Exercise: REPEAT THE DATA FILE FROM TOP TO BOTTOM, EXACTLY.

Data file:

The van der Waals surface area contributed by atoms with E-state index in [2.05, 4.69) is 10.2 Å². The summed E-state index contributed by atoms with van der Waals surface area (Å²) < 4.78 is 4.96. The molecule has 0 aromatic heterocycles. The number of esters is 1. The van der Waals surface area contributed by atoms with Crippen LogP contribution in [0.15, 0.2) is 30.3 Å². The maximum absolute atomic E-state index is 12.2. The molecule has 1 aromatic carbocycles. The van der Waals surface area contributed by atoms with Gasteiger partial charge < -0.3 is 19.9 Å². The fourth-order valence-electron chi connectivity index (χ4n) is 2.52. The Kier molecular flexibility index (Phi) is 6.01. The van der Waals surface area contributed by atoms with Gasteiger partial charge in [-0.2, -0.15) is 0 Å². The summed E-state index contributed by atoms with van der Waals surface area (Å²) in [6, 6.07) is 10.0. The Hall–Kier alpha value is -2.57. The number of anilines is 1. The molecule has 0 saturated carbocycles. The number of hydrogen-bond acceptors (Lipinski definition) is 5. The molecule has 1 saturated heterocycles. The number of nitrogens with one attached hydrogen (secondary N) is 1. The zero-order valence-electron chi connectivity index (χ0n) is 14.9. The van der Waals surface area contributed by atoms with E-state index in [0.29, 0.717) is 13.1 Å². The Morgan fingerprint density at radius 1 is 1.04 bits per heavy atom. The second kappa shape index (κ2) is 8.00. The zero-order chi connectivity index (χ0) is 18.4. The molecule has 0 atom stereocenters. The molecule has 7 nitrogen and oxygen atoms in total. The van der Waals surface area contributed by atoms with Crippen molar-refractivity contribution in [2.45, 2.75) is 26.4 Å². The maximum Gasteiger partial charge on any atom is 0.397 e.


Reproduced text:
The van der Waals surface area contributed by atoms with E-state index in [2.05, 4.69) is 10.2 Å². The summed E-state index contributed by atoms with van der Waals surface area (Å²) < 4.78 is 4.96. The molecule has 0 aromatic heterocycles. The number of esters is 1. The van der Waals surface area contributed by atoms with Crippen LogP contribution in [0.15, 0.2) is 30.3 Å². The maximum absolute atomic E-state index is 12.2. The molecule has 1 aromatic carbocycles. The van der Waals surface area contributed by atoms with Gasteiger partial charge < -0.3 is 19.9 Å². The fourth-order valence-electron chi connectivity index (χ4n) is 2.52. The Kier molecular flexibility index (Phi) is 6.01. The van der Waals surface area contributed by atoms with Gasteiger partial charge in [-0.2, -0.15) is 0 Å². The summed E-state index contributed by atoms with van der Waals surface area (Å²) in [6, 6.07) is 10.0. The Hall–Kier alpha value is -2.57. The number of anilines is 1. The molecule has 0 saturated carbocycles. The number of hydrogen-bond acceptors (Lipinski definition) is 5. The molecule has 1 saturated heterocycles. The number of nitrogens with one attached hydrogen (secondary N) is 1. The zero-order valence-electron chi connectivity index (χ0n) is 14.9. The van der Waals surface area contributed by atoms with E-state index in [0.29, 0.717) is 13.1 Å². The Morgan fingerprint density at radius 1 is 1.04 bits per heavy atom. The second kappa shape index (κ2) is 8.00. The zero-order chi connectivity index (χ0) is 18.4. The molecule has 0 atom stereocenters. The molecule has 7 nitrogen and oxygen atoms in total. The van der Waals surface area contributed by atoms with Crippen molar-refractivity contribution in [2.45, 2.75) is 26.4 Å². The maximum Gasteiger partial charge on any atom is 0.397 e.